Sign Languages (SLs) are the natural languages used in Deaf communities and French Sign Language (LSF) is the one used in France. They are visuo-gestural languages: a person expresses himself / herself in SL using many body components (hands and arms, but also facial components, gaze, torso, etc.) while the interlocutor perceives the message through the visual channel. The linguistic system of SL makes use of these specific channels: numerous pieces of the information are expressed simultaneously and organized in space, and iconicity plays a central role.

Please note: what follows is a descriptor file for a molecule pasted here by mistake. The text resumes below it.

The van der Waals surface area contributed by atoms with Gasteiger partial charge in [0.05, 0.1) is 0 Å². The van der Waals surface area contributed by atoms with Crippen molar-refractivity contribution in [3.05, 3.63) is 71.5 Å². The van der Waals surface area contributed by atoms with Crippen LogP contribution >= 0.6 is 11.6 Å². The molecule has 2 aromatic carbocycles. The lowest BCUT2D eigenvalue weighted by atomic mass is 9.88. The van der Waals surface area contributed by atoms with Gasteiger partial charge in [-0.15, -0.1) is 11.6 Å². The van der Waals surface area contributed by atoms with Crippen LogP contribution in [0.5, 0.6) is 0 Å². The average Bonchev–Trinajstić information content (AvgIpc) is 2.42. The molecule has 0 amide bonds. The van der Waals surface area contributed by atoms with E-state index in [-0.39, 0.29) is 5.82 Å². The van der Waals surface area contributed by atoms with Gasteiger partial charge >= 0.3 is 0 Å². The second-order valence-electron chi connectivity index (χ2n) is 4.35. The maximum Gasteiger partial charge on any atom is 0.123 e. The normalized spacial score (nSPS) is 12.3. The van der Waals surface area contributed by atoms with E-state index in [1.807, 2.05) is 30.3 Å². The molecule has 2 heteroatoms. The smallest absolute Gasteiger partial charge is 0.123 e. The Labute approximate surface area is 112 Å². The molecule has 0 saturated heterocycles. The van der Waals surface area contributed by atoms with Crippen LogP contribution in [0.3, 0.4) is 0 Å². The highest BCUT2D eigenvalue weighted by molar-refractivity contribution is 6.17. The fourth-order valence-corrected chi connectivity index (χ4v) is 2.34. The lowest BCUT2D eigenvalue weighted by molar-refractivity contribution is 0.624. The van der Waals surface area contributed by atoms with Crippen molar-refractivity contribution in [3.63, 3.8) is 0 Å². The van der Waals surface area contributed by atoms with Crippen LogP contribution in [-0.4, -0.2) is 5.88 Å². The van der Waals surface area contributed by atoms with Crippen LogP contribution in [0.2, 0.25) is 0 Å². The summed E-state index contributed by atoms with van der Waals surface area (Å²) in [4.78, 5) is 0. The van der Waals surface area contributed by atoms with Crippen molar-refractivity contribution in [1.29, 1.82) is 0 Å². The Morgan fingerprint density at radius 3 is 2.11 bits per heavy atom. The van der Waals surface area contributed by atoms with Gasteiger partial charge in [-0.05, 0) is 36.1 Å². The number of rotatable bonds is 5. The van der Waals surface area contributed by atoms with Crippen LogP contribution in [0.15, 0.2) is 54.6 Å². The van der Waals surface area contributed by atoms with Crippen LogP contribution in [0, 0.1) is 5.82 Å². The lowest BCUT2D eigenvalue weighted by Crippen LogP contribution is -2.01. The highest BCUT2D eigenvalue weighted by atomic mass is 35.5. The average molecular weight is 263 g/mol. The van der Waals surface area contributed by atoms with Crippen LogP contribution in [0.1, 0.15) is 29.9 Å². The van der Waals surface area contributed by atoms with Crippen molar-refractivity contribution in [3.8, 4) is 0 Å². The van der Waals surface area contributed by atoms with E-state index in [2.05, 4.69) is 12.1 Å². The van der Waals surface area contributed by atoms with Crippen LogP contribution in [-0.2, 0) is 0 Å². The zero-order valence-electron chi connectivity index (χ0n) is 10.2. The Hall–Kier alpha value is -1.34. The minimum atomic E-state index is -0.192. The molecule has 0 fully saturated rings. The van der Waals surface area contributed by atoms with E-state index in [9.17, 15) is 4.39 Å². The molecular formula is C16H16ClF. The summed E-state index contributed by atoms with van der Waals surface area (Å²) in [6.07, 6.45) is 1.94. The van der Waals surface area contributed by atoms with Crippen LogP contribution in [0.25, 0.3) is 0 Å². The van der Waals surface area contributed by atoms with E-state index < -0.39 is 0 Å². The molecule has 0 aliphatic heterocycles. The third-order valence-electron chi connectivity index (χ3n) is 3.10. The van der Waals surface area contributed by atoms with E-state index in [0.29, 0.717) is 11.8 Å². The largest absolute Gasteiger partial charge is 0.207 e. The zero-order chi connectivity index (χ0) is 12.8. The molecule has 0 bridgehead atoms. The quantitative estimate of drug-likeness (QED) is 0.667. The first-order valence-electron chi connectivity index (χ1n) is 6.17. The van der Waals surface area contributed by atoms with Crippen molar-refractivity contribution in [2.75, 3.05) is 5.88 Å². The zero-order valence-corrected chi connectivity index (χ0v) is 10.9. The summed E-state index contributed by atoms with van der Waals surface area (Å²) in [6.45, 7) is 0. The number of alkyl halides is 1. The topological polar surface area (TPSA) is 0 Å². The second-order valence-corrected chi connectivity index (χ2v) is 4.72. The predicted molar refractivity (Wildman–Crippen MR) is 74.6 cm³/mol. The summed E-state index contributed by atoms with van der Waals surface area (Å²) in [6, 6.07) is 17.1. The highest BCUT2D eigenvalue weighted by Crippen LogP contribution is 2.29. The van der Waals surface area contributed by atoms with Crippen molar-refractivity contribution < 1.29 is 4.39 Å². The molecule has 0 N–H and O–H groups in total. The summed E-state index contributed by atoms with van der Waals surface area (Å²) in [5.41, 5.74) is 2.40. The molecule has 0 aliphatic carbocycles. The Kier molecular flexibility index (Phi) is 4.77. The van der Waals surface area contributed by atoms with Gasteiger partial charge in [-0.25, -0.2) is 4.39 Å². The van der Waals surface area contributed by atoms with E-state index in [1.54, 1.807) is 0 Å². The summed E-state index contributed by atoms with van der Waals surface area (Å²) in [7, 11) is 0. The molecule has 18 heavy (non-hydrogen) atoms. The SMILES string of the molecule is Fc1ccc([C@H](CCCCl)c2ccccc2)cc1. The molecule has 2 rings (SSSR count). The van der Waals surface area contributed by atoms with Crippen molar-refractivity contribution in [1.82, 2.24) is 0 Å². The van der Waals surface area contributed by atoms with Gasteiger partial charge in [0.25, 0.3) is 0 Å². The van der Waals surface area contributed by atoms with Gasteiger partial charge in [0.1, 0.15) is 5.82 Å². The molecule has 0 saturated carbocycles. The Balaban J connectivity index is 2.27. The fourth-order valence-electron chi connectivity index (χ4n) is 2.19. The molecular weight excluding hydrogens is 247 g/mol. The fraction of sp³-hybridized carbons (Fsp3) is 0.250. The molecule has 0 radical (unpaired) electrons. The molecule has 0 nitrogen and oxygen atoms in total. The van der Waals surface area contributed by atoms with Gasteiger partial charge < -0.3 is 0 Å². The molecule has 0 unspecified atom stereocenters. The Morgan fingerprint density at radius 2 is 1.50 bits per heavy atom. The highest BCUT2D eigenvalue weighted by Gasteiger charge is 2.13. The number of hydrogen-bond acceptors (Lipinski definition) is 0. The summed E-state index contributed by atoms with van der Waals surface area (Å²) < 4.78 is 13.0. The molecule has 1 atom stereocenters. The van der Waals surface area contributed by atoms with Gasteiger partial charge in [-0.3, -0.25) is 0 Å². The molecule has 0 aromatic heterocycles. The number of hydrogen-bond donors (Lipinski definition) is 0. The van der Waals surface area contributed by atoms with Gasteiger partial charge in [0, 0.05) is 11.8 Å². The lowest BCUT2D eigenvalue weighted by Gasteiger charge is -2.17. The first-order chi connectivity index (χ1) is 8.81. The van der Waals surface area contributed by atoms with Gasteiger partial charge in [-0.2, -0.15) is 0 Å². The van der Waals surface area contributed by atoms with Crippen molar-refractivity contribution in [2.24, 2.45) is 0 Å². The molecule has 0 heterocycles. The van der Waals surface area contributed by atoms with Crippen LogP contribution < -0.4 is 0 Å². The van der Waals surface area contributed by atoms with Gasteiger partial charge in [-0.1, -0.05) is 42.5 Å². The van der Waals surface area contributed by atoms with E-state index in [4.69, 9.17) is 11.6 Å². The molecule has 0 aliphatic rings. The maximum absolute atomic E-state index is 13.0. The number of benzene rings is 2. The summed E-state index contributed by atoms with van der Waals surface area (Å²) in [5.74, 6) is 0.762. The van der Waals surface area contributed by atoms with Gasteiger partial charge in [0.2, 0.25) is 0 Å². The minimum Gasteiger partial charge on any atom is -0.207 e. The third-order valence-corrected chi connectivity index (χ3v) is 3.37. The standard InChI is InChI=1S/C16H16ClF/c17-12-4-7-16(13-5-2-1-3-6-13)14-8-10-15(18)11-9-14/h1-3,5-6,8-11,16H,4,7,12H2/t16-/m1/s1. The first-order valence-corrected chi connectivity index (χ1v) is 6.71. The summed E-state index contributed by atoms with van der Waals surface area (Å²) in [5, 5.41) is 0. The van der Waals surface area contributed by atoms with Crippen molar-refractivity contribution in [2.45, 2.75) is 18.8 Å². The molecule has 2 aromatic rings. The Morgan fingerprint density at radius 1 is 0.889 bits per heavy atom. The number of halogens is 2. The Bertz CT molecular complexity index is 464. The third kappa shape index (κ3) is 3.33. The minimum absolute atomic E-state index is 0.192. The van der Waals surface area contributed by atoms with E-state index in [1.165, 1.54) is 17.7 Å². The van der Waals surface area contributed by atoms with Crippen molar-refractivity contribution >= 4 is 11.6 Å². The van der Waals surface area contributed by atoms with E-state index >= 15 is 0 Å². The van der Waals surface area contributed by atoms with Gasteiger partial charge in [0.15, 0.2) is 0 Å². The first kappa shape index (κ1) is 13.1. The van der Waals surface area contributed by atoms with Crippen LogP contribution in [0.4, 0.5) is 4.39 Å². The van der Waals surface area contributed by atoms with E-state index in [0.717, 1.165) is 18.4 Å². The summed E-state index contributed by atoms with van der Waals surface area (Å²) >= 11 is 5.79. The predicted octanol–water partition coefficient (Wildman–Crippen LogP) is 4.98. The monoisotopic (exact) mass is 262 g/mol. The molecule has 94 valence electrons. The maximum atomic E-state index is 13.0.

To date, SLs have no writing system or standard graphics for transcription. They are still scarcely described and less-resourced (very few reference books, limited lexicons, partial knowledge on grammar, little resource in general). Computer modeling of SL requires designing representations in a domain where little data is available and where pre-existing essentially linear models have been developed for written or spoken languages and do not cover all aspects of SLs.
Through numerous collaborations, we produce linguistic resources and address analysis, representation and processing of Sign Language in an interdisciplinary way. We take views from several fields of computer science (NLP, signal processing, computer graphics), as well as language, movement and perception sciences.